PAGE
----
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Don't fall victim to fad diets, trendy weight loss claims

Don't fall victim to fad diets, trendy weight loss claims

January 4th, 2017 by Carla Haley Hadley in Features

If you are one of the millions who made the resolution to lose weight, get fit, or exercise more this year, you are not alone. Unfortunately, many will fall prey to fad diets and weight loss claims that are bogus and will spend way too much money to lose weight only to likely gain it back again.

All of the conflicting claims of immediate weight loss and hype by celebrities and so-called experts can confuse even the most informed consumer. What can you do to be better informed when it comes to successful weight loss?

Educate yourself. A fad diet, as defined by the American Dietetic Association, is "unreasonable or exaggerated beliefs that eating (or not eating) specific foods, nutrient supplements or combinations of certain foods may cure disease, convey special health benefits or offer quick weight loss."

There are no quick fixes, no foods, wraps, or pills to melt the pounds away. Chances are you didn't gain those pounds overnight and aren't going to lose them overnight either, not and do it safely.

The only true way to lose weight and keep it off is to balance the amount of calories consumed with the number of calories expended through physical activity. Most fad diets do not teach new eating habits; instead they rely upon you giving up whole food groups. When asked to give up favorite foods, it's not likely you will stick with the diet for long.

Stay away from diet plans, pills and products that make claims that are not healthy or good for you. Ask yourself some questions before embarking on your weight loss journey.

Does it sound too good to be true? Promises of "no need to exercise" should be a red flag immediately. We already know that regular physical activity is essential for good health and maintaining a healthy weight. Running when you hate it will not yield the lifestyle change you want. Find a physical activity that you enjoy doing and then aim for 30 to 50 minutes of activity on most days of the week.

Does the diet call for specific food combinations you must eat at specific times or in a specific order so that you lose weight? No evidence exists that by combining specific foods at specific times of the day will help with weight loss. No one food will melt the fat away, and there is no evidence as some claim that eating the wrong combination of foods will cause them to turn to fat immediately.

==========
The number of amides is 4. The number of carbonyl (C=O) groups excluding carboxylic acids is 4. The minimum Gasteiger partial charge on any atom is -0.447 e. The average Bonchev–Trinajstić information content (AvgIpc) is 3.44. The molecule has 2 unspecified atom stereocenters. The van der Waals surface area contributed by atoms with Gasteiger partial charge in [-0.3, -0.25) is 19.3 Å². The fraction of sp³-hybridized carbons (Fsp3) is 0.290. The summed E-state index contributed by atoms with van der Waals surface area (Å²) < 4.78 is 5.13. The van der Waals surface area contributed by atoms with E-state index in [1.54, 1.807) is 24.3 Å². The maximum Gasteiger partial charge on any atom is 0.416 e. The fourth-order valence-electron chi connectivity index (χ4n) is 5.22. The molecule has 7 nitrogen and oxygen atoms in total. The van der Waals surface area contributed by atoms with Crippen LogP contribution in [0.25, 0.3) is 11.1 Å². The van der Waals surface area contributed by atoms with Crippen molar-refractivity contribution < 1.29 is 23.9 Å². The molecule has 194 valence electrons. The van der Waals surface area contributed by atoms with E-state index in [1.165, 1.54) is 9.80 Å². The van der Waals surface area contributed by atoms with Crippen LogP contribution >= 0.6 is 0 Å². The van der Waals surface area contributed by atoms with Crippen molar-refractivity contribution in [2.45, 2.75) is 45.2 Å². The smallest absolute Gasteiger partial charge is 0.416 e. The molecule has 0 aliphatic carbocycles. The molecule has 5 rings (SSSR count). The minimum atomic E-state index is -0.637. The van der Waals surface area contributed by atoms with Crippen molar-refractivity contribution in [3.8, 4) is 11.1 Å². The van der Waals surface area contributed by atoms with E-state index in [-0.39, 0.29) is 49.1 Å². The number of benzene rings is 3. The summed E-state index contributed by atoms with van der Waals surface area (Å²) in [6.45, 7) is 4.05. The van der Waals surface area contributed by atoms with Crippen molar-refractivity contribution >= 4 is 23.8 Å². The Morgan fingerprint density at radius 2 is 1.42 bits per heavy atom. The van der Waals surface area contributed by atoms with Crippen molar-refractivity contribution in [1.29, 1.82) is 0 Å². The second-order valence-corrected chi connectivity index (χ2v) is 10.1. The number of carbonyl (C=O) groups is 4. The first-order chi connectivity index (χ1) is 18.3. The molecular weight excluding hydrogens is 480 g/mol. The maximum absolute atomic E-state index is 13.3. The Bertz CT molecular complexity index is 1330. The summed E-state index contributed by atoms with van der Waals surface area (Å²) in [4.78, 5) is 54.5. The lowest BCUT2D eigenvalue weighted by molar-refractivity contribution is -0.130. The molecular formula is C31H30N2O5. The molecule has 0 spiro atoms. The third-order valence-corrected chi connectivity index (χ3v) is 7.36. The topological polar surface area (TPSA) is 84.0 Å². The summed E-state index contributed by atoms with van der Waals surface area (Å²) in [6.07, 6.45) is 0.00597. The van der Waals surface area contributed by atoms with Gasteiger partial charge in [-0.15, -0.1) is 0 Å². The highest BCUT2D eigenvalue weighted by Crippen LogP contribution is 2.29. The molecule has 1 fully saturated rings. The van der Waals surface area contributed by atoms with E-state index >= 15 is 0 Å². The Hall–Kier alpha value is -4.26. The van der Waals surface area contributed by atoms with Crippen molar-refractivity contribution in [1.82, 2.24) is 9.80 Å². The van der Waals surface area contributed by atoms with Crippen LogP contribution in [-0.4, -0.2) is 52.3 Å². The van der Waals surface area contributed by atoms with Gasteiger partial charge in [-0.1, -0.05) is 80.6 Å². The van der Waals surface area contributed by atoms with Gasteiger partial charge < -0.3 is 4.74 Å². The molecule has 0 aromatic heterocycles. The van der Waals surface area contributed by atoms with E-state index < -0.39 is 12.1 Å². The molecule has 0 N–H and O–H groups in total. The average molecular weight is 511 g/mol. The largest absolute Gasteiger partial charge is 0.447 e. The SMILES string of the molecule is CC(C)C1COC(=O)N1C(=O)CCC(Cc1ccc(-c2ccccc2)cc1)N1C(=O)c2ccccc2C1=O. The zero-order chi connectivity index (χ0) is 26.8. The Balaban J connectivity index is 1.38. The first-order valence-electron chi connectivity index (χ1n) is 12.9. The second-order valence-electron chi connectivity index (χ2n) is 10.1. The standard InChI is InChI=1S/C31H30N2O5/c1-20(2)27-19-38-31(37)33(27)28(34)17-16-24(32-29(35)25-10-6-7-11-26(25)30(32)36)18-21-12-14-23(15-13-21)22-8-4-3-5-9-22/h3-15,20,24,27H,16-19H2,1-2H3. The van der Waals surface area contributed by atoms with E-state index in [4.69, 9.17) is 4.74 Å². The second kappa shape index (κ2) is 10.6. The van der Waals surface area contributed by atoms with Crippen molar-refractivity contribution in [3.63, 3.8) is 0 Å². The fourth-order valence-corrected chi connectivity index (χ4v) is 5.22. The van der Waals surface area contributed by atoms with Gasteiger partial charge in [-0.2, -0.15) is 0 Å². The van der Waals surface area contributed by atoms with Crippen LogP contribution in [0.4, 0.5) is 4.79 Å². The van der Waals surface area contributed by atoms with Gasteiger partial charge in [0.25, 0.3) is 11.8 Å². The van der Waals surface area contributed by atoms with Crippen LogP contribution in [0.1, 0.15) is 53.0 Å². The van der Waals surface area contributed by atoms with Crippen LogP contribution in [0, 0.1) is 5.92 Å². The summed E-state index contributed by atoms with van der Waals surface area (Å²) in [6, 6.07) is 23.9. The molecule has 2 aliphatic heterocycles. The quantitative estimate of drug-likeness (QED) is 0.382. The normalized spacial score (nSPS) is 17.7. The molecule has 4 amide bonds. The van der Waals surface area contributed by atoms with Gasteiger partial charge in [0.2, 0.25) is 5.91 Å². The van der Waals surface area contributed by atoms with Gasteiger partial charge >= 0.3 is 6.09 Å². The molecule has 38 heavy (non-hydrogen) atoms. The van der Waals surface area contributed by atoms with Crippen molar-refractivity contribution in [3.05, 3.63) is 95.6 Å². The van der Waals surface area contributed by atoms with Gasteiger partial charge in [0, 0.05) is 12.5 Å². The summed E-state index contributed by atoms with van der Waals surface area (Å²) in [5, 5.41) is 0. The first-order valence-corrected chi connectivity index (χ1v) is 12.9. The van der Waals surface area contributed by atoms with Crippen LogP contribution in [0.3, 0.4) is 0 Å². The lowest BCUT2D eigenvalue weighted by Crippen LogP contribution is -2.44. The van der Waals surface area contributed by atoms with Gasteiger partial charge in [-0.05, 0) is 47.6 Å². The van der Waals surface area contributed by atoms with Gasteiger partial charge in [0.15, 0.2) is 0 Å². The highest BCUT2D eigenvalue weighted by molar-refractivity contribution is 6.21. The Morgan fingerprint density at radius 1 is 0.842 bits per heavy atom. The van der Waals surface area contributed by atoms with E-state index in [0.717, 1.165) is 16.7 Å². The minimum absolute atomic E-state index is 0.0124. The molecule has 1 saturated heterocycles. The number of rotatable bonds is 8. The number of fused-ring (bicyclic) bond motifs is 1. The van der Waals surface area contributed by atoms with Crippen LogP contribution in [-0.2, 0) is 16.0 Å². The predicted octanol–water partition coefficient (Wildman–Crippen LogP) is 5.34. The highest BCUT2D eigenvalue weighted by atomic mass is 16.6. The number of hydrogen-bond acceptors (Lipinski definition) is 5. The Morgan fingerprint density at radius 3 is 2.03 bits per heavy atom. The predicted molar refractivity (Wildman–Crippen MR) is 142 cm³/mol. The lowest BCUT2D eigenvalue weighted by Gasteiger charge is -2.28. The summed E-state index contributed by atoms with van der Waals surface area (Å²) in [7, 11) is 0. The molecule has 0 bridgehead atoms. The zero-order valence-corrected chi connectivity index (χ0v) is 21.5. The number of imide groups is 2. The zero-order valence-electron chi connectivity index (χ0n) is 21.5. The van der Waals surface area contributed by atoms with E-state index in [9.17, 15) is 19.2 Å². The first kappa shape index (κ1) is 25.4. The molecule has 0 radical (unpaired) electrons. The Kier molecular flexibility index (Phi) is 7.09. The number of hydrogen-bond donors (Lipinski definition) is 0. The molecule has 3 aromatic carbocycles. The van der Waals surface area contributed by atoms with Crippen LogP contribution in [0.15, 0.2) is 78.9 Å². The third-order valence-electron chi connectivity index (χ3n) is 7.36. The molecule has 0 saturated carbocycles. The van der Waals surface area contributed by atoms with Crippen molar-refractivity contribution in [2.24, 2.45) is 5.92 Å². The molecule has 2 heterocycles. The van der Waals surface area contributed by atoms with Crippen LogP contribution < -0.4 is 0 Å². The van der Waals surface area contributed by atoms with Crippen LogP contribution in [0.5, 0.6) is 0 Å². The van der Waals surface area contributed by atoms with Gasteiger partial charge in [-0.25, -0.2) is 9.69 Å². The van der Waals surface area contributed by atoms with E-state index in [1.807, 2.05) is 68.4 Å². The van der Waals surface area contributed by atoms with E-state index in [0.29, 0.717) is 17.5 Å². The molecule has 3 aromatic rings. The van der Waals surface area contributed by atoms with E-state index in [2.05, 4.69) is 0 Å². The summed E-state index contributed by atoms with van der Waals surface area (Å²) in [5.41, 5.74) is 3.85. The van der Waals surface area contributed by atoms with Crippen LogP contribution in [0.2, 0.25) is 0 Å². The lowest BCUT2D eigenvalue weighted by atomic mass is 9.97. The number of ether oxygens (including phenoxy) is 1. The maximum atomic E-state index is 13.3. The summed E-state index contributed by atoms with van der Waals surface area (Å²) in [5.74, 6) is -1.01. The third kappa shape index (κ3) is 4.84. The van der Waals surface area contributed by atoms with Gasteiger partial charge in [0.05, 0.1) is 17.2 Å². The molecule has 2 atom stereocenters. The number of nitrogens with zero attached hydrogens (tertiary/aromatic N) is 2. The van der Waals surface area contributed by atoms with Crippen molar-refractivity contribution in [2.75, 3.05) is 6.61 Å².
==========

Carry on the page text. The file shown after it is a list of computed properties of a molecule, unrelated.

Does it promise rapid weight loss? Just like the story of the tortoise and the hare, slow, steady weight loss is more likely to last over dramatic weight changes. Remember 1 to 2 pounds per week is the healthy plan for a slow weight loss. If you lose weight too quickly, you will lose muscle, bone and water, and are more likely to gain it back plus more.

Is the source of the information, such as a book author, trying to sell products like supplements, diet food, or the book itself?

Is the diet monotonous in its food cahoices? The cabbage diet and grapefruit diet might allow for unlimited bowls of cabbage soup or grapefruit, but can you really eat the same thing over and over without getting bored with it? Any diet that completely restricts certain food groups could cause you to miss out on critical nutrients, even if you take a multivitamin.

Successful weight loss, losing weight and keeping it off, is accomplished by making positive lifestyle changes. This involves making realistic and wise goals; achieving slow weight loss, no more than 1 to 2 pounds per week; eating a healthy well-balanced diet; and engaging in physical activity.

If you want to maintain a healthy weight, lose fat, or build muscle, make a positive lifestyle change by eating smarter and moving more. This combination will produce lifelong results without feeling like you are dieting all the time. You should be able to answer this question, "Can I eat this way for the rest of my life?" Hopefully the answer is yes. Remember, the only proven way to safely and effectively lose weight is to reduce caloric intake balanced with physical activity.

For more information, contact the Miller County Extension Office, 870-779-3609 or visit us in room 215 at the Miller County Courthouse. We're online at chadley@uaex.edu, on Facebook at UAEXMillerCountyFCS/CarlaHaleyHadley, on Twitter @MillerCountyFCS or on the web at uaex.edu/Miller.

Carla Haley Hadley is a county extension agent, family and consumer sciences, with the Miller County Extension Service, part of the University of Arkansas Division of Agriculture.

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